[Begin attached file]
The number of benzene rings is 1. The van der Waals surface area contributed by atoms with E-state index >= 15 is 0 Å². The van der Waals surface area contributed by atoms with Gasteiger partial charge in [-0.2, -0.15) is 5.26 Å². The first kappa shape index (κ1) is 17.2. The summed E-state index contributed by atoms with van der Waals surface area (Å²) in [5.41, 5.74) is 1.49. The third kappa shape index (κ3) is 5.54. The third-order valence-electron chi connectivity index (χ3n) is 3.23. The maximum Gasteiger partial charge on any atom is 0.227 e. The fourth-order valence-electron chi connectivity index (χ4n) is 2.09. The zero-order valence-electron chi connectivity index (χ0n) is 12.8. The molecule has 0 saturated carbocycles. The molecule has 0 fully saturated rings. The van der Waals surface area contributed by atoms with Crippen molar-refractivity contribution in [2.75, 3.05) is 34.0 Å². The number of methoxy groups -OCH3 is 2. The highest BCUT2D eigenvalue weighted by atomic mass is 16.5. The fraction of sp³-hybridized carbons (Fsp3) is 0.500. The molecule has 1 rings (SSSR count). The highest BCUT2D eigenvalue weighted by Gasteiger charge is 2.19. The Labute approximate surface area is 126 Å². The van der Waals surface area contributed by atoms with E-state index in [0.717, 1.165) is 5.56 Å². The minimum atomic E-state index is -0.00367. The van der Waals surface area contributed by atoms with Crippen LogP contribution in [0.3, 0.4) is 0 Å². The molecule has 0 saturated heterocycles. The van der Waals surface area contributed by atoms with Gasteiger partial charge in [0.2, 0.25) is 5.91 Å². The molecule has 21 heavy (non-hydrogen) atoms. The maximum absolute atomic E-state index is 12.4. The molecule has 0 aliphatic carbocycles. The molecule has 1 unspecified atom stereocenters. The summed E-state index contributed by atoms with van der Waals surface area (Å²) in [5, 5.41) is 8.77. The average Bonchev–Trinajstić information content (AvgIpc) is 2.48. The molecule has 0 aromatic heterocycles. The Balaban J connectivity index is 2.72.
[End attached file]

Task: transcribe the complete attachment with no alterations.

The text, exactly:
The number of benzene rings is 1. The van der Waals surface area contributed by atoms with E-state index >= 15 is 0 Å². The van der Waals surface area contributed by atoms with Gasteiger partial charge in [-0.2, -0.15) is 5.26 Å². The first kappa shape index (κ1) is 17.2. The summed E-state index contributed by atoms with van der Waals surface area (Å²) in [5.41, 5.74) is 1.49. The third kappa shape index (κ3) is 5.54. The third-order valence-electron chi connectivity index (χ3n) is 3.23. The maximum Gasteiger partial charge on any atom is 0.227 e. The fourth-order valence-electron chi connectivity index (χ4n) is 2.09. The zero-order valence-electron chi connectivity index (χ0n) is 12.8. The molecule has 0 saturated carbocycles. The molecule has 0 fully saturated rings. The van der Waals surface area contributed by atoms with Crippen molar-refractivity contribution in [2.75, 3.05) is 34.0 Å². The number of methoxy groups -OCH3 is 2. The highest BCUT2D eigenvalue weighted by atomic mass is 16.5. The fraction of sp³-hybridized carbons (Fsp3) is 0.500. The molecule has 1 rings (SSSR count). The highest BCUT2D eigenvalue weighted by Gasteiger charge is 2.19. The Labute approximate surface area is 126 Å². The van der Waals surface area contributed by atoms with E-state index in [0.717, 1.165) is 5.56 Å². The minimum atomic E-state index is -0.00367. The van der Waals surface area contributed by atoms with Crippen LogP contribution in [0.3, 0.4) is 0 Å². The molecule has 0 saturated heterocycles. The van der Waals surface area contributed by atoms with Gasteiger partial charge in [0.2, 0.25) is 5.91 Å². The molecule has 21 heavy (non-hydrogen) atoms. The maximum absolute atomic E-state index is 12.4. The molecule has 0 aliphatic carbocycles. The molecule has 1 unspecified atom stereocenters. The summed E-state index contributed by atoms with van der Waals surface area (Å²) in [5, 5.41) is 8.77. The average Bonchev–Trinajstić information content (AvgIpc) is 2.48. The molecule has 0 aromatic heterocycles. The Balaban J connectivity index is 2.72.